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Children in Sweden

What is it like to be a child in Sweden? Here’s a brief overview of the Swedish school system, what children’s rights are and what children in Sweden do in their free time.

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Photo: Ulf Lundin/imagebank.sweden.se

Children in Sweden

What is it like to be a child in Sweden? Here’s a brief overview of the Swedish school system, what children’s rights are and what children in Sweden do in their free time.

#1 Schooling

Ever since 1842, every child in Sweden has had the right to go to school, by law. Today there are ten years of compulsory schooling, divided into four stages: förskoleklass (‘pre-school year’, year 0), lågstadiet (years 1–3), mellanstadiet (years 4–6) and högstadiet (years 7–9). Most children then go on to the optional gymnasium (upper secondary school, or the equivalent of American high school – years 10–12) and graduate when they are 18–19.

Children who are between 6 and 13 years old are offered out-of-school care before and after school hours. Compulsory education also includes sameskolor (Sami schools) for children of the indigenous Sami people.

#2 Laws

Around one-fifth of Sweden’s 10 million inhabitants are under 18. Swedish law ensures that children are well protected and their rights are defended.

In 1993, the Swedish government appointed an ombudsman to protect children’s rights and look after their interests. The Ombudsman for Children in Sweden is obliged to follow the 1989 United Nations Convention on the Rights of the Child and enforce it in Swedish society. Sweden was one of the first countries to sign up. As of 1 January 2020, Sweden has incorporated the UN Convention into Swedish law.

In 1979, Sweden became the first country to ban corporal punishment of children. By introducing a ban in the Parent Code, which is a civil code, Swedish law explicitly states that parents cannot use any form of violence or other humiliating treatment as part of bringing up their children. The aim was not to criminalise parents, but rather to change attitudes. Having said that, beating or spanking a child is also a criminal offence according to the Swedish Penal Code.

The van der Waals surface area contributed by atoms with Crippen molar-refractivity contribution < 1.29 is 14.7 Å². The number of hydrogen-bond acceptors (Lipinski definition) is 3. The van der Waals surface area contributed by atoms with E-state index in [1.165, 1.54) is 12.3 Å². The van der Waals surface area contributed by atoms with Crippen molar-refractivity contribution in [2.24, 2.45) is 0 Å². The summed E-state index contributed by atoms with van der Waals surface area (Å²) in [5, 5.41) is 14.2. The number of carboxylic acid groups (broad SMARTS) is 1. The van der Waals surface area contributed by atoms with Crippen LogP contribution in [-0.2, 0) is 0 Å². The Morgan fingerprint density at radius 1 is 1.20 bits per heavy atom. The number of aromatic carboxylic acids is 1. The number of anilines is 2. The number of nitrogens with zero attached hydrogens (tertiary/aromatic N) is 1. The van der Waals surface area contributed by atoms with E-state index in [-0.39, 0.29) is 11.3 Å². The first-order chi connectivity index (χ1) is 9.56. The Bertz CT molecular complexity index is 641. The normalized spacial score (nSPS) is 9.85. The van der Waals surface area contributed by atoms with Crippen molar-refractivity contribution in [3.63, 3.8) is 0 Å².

#3 Help and support

There are many organisations that young people in Sweden can turn to if they need help. Children’s Rights in Society (BRIS) offers support services such as telephone helplines, chat and email counselling.

Friends is an organisation dedicated to stamping out bullying, mainly in schools but also outside – during organised sports activities, for example.

Save the Children Sweden (link in Swedish) is another organisation that defends the rights of children.

#4 Family life

Nearly children in Sweden start off living with their mother and father, who may or may not be married and tend to have one or two children on average. But separation is not unusual. Today 75 per cent of children under 18 live with both their birth parents, while 18 per cent live with a single mother or father and 5 per cent live with a stepfather or stepmother.

About one in four children in Sweden has a family with roots in another country. Most children living in Sweden who were born abroad, or whose parents were born abroad, come from Syria, Somalia, Iraq, Afghanistan or Poland. More than 60 per cent of children live in detached houses or row houses, the rest in flats.

#5 Working parents

Most children have a working mother, based on the fact that 80 per cent of women between 20 and 64 are employed. The figure for men between 20 and 64 is 85 per cent, so most children also have fathers with jobs. Parents gets 480 days of paid parental leave per child to share between them. These days must be claimed before the child turns eight or finishes the first year in school. Most parental leave is taken by mothers, but fathers are spending an increasing amount of time at home with their children. Men now claim about 30 per cent of all parental leave taken.

In Sweden, many children walk or cycle to school.

Photo: Ann-Sofi Rosenkvist/

#6 Hobbies and pastimes

Like most children the world over, Swedish children enjoy listening to music and hanging out with friends. They are also encouraged to focus on their interests. Singing and playing a musical instrument are popular extra-curricular activities. About one-fourth of 12- to 15-year-olds have been to a concert in the last six months, more girls than boys.